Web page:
Bastille Promises to Find Malicious Wireless Devices in Corporate Networks Network World (08/12/15) Greene, Tim
Startup company Bastille has developed a product that they say will help enterprises monitor the wireless connections in their enterprise, possibly offering a means of monitoring Internet of Things (IoT) devices. The product consists of a system composed of radio-frequency sensors that are deployed in an overlapping mesh, similar to Wi-Fi access points, throughout a given area. The sensors continuously scans all radio frequencies in the area between 50MHz and 60GHz. This data is then encrypted and sent to Bastille's private cloud to be processed. The sensor network allows CISOs visibility into the wireless connections being made within their facilities and can identify unwanted and potentially dangerous connections, such as an employee trying to connect to network devices using an infected personal mobile device. Founder and CEO Chris Rouland believes the system could be particularly useful for monitoring the security of IoT devices, which often lack security features. The system is meant to be deployed in facilities where important assets reside, such as data centers or executive suites. The system is currently in beta and will likely be available in the first quarter of 2016, with its release possibly coinciding with the RSA security conference.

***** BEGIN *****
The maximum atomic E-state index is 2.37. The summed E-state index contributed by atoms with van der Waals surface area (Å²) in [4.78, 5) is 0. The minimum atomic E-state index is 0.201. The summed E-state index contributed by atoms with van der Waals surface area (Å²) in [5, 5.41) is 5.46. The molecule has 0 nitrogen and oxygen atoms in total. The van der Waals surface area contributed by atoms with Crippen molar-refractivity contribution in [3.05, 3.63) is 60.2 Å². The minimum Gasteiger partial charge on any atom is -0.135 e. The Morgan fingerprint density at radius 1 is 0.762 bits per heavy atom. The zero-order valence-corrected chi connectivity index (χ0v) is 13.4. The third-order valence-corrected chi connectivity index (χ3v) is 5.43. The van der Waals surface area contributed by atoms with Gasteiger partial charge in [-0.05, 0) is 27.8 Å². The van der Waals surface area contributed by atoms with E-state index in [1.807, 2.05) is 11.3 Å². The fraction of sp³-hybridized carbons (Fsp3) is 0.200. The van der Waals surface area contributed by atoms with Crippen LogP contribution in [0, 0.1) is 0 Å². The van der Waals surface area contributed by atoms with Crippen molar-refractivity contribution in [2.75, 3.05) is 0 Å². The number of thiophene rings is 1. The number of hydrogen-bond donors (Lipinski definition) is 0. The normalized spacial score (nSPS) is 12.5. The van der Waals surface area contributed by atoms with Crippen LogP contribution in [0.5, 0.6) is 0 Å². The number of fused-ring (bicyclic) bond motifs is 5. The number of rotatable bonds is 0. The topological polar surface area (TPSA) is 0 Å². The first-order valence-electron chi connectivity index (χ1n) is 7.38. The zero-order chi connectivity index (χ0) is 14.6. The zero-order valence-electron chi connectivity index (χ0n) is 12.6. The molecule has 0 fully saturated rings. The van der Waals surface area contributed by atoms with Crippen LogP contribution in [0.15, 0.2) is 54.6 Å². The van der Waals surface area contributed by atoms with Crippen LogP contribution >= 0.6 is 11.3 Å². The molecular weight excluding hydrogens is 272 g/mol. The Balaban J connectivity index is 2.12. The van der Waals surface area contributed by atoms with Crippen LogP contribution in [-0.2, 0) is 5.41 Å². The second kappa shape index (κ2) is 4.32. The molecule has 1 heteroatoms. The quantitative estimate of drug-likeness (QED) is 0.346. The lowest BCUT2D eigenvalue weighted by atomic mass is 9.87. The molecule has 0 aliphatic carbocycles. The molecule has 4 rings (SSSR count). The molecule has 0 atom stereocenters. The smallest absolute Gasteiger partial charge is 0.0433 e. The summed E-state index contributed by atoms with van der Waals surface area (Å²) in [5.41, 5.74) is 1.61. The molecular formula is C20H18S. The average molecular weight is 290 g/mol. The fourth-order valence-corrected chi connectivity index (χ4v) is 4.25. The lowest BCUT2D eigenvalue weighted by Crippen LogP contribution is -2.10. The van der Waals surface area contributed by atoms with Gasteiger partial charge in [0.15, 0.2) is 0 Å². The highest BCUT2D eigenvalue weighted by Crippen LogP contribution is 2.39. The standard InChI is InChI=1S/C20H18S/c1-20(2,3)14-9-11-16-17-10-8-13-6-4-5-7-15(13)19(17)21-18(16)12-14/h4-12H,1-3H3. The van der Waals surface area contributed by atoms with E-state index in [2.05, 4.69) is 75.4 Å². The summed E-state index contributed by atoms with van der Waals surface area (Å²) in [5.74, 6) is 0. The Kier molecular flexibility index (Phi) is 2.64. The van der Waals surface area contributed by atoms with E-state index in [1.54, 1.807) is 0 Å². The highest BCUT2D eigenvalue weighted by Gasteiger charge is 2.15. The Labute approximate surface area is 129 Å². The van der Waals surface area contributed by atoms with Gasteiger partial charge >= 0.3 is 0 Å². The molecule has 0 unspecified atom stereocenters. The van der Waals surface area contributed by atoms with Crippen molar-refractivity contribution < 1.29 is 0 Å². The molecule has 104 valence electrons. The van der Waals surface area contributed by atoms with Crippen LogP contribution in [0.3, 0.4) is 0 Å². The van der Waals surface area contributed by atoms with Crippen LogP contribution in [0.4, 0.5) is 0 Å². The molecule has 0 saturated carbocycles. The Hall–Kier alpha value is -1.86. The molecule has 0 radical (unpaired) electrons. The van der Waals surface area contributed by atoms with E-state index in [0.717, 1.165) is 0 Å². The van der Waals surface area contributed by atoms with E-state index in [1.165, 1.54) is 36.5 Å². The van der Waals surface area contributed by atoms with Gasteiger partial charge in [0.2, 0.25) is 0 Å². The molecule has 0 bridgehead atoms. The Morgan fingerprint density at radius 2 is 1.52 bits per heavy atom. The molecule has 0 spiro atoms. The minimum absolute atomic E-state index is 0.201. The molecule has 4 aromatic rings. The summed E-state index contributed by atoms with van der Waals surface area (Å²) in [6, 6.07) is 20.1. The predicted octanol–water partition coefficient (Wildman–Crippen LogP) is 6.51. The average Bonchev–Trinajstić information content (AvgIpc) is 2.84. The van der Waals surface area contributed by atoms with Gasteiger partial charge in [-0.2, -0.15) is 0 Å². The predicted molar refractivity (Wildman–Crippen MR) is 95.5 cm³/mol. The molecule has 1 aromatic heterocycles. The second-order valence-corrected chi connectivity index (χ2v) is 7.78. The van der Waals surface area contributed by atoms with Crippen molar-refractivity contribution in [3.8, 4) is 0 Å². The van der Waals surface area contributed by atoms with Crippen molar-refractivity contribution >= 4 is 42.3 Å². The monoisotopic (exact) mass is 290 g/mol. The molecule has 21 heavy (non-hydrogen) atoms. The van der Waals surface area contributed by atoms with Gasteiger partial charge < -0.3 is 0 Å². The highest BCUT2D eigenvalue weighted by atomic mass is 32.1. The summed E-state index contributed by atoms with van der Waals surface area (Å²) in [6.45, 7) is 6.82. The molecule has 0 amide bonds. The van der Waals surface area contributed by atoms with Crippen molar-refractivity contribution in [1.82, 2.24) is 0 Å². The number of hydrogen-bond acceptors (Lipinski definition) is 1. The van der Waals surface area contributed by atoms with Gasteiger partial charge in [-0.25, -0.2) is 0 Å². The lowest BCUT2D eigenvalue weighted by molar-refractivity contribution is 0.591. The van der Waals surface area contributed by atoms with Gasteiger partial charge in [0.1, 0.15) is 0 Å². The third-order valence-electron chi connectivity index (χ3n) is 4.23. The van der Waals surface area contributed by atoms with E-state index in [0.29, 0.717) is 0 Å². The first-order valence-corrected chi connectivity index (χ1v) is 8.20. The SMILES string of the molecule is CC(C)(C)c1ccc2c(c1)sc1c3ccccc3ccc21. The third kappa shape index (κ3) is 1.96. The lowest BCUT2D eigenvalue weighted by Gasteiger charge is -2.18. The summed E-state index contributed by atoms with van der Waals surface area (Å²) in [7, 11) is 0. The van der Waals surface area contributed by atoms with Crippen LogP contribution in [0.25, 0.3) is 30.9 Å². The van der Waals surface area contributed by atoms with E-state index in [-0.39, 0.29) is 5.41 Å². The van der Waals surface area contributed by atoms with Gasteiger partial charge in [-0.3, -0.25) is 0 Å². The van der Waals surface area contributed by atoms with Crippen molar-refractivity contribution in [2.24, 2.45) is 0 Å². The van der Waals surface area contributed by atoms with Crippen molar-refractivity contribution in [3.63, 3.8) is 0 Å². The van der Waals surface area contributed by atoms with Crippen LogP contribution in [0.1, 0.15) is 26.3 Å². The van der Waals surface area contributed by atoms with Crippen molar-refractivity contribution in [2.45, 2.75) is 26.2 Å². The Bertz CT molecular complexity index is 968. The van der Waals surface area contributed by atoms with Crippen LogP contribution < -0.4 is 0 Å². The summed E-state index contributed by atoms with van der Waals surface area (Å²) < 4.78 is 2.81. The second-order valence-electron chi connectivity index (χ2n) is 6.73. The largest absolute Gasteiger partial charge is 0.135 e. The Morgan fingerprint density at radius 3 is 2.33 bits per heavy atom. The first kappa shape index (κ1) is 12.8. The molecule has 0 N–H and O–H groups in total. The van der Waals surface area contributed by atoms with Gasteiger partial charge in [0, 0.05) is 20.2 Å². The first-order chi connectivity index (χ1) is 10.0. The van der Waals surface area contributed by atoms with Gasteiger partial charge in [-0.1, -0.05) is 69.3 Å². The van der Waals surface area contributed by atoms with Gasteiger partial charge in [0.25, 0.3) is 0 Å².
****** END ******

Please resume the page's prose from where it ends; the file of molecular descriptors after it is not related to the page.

CFOs See Cyber and Malicious Attacks as Major Threats, Lack Preparedness Wall Street Journal CFO Journal Blog (08/10/15)
Many CFOs are concerned about cyberattacks and other malicious attacks, including terrorism and tampering, Deloitte's second-quarter 2015 CFO Signals survey found. About 25 percent of CFOs claim that they are insufficiently prepared for each of these types of incidents, and only 10 percent said they were well-prepared. CFOs from technology and financial-services companies are most likely to say they are insufficiently prepared. Although malicious attacks, such as terrorism, are an area of concern for 85 percent of respondents, only 4 percent say they are well-prepared for such attacks. Based on survey findings, CFOs feel most prepared for legal and ethics violations. While more than 85 percent of respondents consider natural disasters a major threat, just over 20 percent say they are well-prepared for them. CFOs from the manufacturing and retail/wholesale sectors were the most likely to see confrontations, such as boycotts and picketing, as a major threat.